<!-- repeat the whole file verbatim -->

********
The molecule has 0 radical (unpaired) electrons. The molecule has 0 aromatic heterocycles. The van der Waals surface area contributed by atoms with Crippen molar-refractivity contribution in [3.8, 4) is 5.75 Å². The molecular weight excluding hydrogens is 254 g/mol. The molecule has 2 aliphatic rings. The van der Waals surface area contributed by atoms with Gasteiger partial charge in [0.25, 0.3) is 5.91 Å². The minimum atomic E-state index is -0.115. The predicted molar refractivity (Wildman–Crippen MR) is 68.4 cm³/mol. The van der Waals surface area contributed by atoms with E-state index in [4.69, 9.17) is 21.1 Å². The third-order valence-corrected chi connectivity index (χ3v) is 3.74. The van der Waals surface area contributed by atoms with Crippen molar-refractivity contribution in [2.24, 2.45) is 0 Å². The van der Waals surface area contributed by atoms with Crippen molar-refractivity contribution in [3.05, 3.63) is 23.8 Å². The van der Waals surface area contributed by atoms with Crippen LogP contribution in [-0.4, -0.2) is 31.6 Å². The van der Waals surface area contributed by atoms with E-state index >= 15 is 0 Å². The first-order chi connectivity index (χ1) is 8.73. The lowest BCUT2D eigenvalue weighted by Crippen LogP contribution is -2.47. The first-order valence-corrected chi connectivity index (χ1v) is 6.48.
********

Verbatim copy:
The molecule has 0 radical (unpaired) electrons. The molecule has 0 aromatic heterocycles. The van der Waals surface area contributed by atoms with Crippen molar-refractivity contribution in [3.8, 4) is 5.75 Å². The molecular weight excluding hydrogens is 254 g/mol. The molecule has 2 aliphatic rings. The van der Waals surface area contributed by atoms with Gasteiger partial charge in [0.25, 0.3) is 5.91 Å². The minimum atomic E-state index is -0.115. The predicted molar refractivity (Wildman–Crippen MR) is 68.4 cm³/mol. The van der Waals surface area contributed by atoms with E-state index in [4.69, 9.17) is 21.1 Å². The third-order valence-corrected chi connectivity index (χ3v) is 3.74. The van der Waals surface area contributed by atoms with Crippen molar-refractivity contribution in [2.24, 2.45) is 0 Å². The van der Waals surface area contributed by atoms with Crippen molar-refractivity contribution in [3.05, 3.63) is 23.8 Å². The van der Waals surface area contributed by atoms with Crippen LogP contribution in [-0.4, -0.2) is 31.6 Å². The van der Waals surface area contributed by atoms with E-state index >= 15 is 0 Å². The first-order chi connectivity index (χ1) is 8.73. The lowest BCUT2D eigenvalue weighted by Crippen LogP contribution is -2.47. The first-order valence-corrected chi connectivity index (χ1v) is 6.48.